This powerful breed is seen by many as what the ideal working German Shepherd Dog should be, with some even considering it to be the original incarnation of the popular German breed. However, it should be noted that even though related, the East-European Shepherd is neither the same breed nor a type of the GSD, but a very different and separate working dog from the USSR. It could be argued that it was developed as an improvement upon the GSD, which proved itself to be unsuitable for harsh climates of the former Soviet Union when it was introduced to the country in the 1920's, but the East-European Ovcharka was created in the 1930's using a number of breeds, many of which have remained undisclosed to this day. What has been confirmed is the employment of imported German Shepherds, a variety of indigenous Russian Laikas, Central Asian Ovcharkas and Dobermanns in the breeding programme, but quite a few other breeds have been suggested as having a part in its creation, including Black Russian Terriers, Caucasian Ovcharkas, Moscow Mastiffs and even some wolf-hybrids and local greyhounds, but whether this was really the case is unclear.
The East-European Shepherd was developed earlier than some other more or less succesful Soviet experimental breeds, but since it was being perfected until the early 1960's, the possibility of it containing some blood of these breeds is quite likely. The first breed Standard was written in 1964 and outcrosses were no longer allowed, at least officially. This was first and foremost a working breed, used mainly for guarding duties, whether as a border patrol dog, personal protection and attack dog for the KGB or as a watchdog of Soviet prison camps. Its intelligence, drive and courage have earned the East-European Shepherd a great amount of respect both in its homeland and outside Russia's borders. After the collapse of the Soviet Union, the breed became more common in other European countries, even being used to improve the health and working abilities of some existing GSD bloodlines. Known for its stable temperament, devotion to its master and trainability, the Vostochno-Evropeyskaya Ovtcharka is slowly gaining well-deserved acceptance worldwide as a truly remarkable working breed.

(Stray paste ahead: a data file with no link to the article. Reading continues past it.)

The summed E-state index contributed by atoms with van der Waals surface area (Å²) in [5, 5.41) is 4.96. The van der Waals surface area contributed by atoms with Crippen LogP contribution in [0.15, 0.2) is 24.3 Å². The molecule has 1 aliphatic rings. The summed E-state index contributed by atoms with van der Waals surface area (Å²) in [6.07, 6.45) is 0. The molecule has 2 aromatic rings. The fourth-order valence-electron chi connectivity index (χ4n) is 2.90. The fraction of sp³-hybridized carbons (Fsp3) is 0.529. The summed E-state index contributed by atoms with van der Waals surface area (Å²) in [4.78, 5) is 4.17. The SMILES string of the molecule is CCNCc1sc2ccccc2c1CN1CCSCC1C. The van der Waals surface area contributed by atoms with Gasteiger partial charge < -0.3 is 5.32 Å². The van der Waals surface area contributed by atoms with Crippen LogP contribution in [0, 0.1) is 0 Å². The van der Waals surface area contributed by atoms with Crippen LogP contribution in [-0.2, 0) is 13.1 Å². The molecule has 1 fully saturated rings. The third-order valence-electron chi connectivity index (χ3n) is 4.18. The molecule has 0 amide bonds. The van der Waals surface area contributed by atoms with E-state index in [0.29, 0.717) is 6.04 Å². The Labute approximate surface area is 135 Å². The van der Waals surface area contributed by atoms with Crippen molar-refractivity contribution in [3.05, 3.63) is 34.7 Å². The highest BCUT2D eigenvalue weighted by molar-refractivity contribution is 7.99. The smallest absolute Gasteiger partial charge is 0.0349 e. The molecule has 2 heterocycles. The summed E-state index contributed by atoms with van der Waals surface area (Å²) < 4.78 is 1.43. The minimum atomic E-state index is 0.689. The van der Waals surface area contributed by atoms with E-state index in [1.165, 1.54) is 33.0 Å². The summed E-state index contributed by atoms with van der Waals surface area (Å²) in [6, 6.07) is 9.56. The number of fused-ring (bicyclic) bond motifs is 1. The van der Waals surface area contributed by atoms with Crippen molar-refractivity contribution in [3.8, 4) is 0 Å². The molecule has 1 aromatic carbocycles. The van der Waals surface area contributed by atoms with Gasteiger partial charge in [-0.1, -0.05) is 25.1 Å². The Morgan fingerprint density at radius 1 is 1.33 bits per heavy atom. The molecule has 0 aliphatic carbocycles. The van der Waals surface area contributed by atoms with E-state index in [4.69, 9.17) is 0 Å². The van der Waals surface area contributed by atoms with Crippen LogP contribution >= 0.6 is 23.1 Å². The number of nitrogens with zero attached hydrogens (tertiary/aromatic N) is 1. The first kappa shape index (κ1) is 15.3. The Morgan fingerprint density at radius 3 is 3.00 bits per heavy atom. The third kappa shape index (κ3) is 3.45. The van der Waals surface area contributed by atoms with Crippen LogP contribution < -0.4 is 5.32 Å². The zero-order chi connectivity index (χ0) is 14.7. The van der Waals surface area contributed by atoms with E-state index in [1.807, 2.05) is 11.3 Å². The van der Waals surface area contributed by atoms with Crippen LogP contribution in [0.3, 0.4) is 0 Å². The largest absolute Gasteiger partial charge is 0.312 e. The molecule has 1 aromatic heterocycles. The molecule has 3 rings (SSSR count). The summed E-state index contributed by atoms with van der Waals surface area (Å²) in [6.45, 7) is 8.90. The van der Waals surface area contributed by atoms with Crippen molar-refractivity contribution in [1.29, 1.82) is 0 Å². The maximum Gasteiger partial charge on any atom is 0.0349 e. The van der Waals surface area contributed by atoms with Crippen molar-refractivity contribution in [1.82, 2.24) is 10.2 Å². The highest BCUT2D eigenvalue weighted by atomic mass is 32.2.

An excellent climber, the Eastern-European Shepherd also has impressive jumping abilities and is capable of great speeds, thanks to its compact body, long legs and impressive stamina. It is aloof with strangers, very territorial and alert, making a great property watchdog and guardian, but it also makes an agreable family companion when properly socialized and trained from an early age and handled responsibly and with authority. Superficially similar to the GSD, the Vostochnik is a much taller breed, with a straight back and a slightly longer muzzle.
The body is well-boned, muscular and lean, with a deep chest, strong neck and sturdy legs. Noticeably more agile and resilient than its German cousin, this rugged working dog is well-suited for a variety of climates, being equally effective in the warm steppe regions and the cold mountain areas.
The East-European Shepherd Dog has a hard and flat medium-length top coat, which is densely undercoated, with the hair being slightly fuller on the neck, around the ears and on the tail. Although uniform black dogs were famously preferred by the KGB, other shades exist, such as tan with a black saddle, grey, wheaten, fawn, brindle, sable and white, but they aren't as common or as popular as the traditional jet black and black-n-tan colourings.
The average height is around 28 inches, with taller dogs being more valued, some reaching up to 33 inches at the withers.
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